Integer highestIndex = Collections.max(Collections2.transform(list, GET_A));

Or, if you need the element with the highest index,

ObjectA highest = Ordering.natural().onResultOf(GET_A).max(list);

Then to extend this to ObjectB you just need to implement a GET_B function.

Going back to your helper method (which is basically irrelevant now that you have a one-liner):

public <T> Integer getHighestIndex(List<? extends T> list, Function<? super T, Integer> indexPlucker) {
    return Collections.max(Collections2.transform(list, indexPlucker));
}
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You can do this in one Java command. Here is both Java 5 and a much more compact Java 8:

public static class ObjectA {
    public String getA() { return "1"; /* test */ }
}

public static class ObjectB {
    public String getB() { return "1"; /* test */ }
}

// Java 5+ versions

public static void sampleA7(List<ObjectA> list) {
    int maxValue = Integer.parseInt(Collections.max(list, new Comparator<ObjectA>() {
        @Override
        public int compare(ObjectA a, ObjectA b) {
            return Integer.parseInt(a.getA()) - Integer.parseInt(b.getA());
        }
    }).getA());
}

public static void sampleB7(List<ObjectB> list) {
    int maxValue = Integer.parseInt(Collections.max(list, new Comparator<ObjectB>() {
        @Override
        public int compare(ObjectB a, ObjectB b) {
            return Integer.parseInt(a.getB()) - Integer.parseInt(b.getB());
        }
    }).getB());
}

// Java 8+ versions

public static void sampleA8(List<ObjectA> list) {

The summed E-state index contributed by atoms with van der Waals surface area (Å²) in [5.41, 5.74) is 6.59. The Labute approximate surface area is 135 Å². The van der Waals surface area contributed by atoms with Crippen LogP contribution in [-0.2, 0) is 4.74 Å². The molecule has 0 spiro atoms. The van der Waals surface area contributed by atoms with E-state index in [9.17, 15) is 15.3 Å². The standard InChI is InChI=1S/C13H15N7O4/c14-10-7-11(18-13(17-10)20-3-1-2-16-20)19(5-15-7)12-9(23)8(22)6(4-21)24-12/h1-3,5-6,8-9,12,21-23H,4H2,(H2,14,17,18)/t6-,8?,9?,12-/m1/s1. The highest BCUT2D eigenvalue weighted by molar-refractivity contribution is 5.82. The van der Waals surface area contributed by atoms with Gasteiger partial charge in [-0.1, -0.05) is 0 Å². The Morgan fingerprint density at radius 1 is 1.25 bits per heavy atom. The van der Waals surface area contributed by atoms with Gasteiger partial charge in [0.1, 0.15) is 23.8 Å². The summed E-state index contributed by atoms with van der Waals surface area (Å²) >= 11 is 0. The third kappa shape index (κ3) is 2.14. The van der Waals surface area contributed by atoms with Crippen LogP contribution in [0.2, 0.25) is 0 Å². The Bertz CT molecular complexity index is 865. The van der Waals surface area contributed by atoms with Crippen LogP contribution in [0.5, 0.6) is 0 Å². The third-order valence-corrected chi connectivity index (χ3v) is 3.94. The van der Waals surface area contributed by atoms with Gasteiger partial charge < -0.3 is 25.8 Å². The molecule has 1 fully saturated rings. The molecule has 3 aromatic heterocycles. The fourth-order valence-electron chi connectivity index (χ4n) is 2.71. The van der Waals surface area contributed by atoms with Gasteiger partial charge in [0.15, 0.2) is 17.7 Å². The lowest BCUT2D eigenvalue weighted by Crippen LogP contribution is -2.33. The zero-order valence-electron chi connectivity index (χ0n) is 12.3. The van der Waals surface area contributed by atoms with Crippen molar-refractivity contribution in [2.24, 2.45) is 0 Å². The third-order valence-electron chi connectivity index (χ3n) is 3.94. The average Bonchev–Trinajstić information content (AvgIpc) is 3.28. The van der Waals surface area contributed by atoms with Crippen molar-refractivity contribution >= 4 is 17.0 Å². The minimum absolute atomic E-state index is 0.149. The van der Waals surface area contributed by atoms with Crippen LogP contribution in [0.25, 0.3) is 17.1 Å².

Optional<Integer> maxValue = list.stream().map(a -> Integer.parseInt(a.getA())).max((a, b) -> a - b);
}

public static void sampleB8(List<ObjectB> list) {
    Optional<Integer> maxValue = list.stream().map(a -> Integer.parseInt(a.getB())).max((a, b) -> a - b);
}
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idea (with Comparator) is good, implementation is not, return max object not int, but then it is docs.oracle.com/javase/7/docs/api/java/util/…, java.util.Comparator) –  Betlista Jan 24 at 17:49
    
Do not use Integer.parseInt(a.getB()) - Integer.parseInt(b.getB()), but docs.oracle.com/javase/7/docs/api/java/lang/…, int) I think that OP's index is not what you think it is... –  Betlista Jan 24 at 17:57
    
@Betista you are right, the index is a variable in both Object A and Object B. It could be like anywhere from 1 - 400 passed by user through UI –  decent guy Jan 24 at 17:59
    
betlista, fixed so it returns value. Java 8 version is much cleaner if you can use Java 8. –  user2684301 Jan 24 at 18:03
    
@user2684301 sorry, i am stuck with java 6 –  decent guy Jan 24 at 18:05
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it's probably not a good idea, if you want to make this code generic, to use an ArrayList of Integers to do the actual comparison. What if one of the objects is a Long, bigger than your max integer? Instead, your objects must be comparable somehow, so you can find the "maximum" (what's the maximum of a set of strings?)

So I'd try an approach like this

import java.util.List;

public abstract class MathMax<E> {
    public abstract boolean isGreaterThan(E x1, E x2);
    public E getHighestIndexValue(List<E> list){
        E highestValue = null;
        for (E a: list) {
            if (isGreaterThan(a,highestValue)){
                highestValue = a;
            }
        }
        return highestValue;
    }
}

and

import java.util.ArrayList;
import java.util.List;

public class MathMaxA extends MathMax<ObjectA> {

    @Override
    public boolean isGreaterThan(ObjectA x1, ObjectA x2) {
        // do your comparison here, careful with null values
        return false;
    }

    public static void main(String[] args) {
        MathMaxA m = new MathMaxA();
        List<ObjectA> list = new ArrayList<ObjectA>();
        System.out.println(m.getHighestIndexValue(list));
    }
}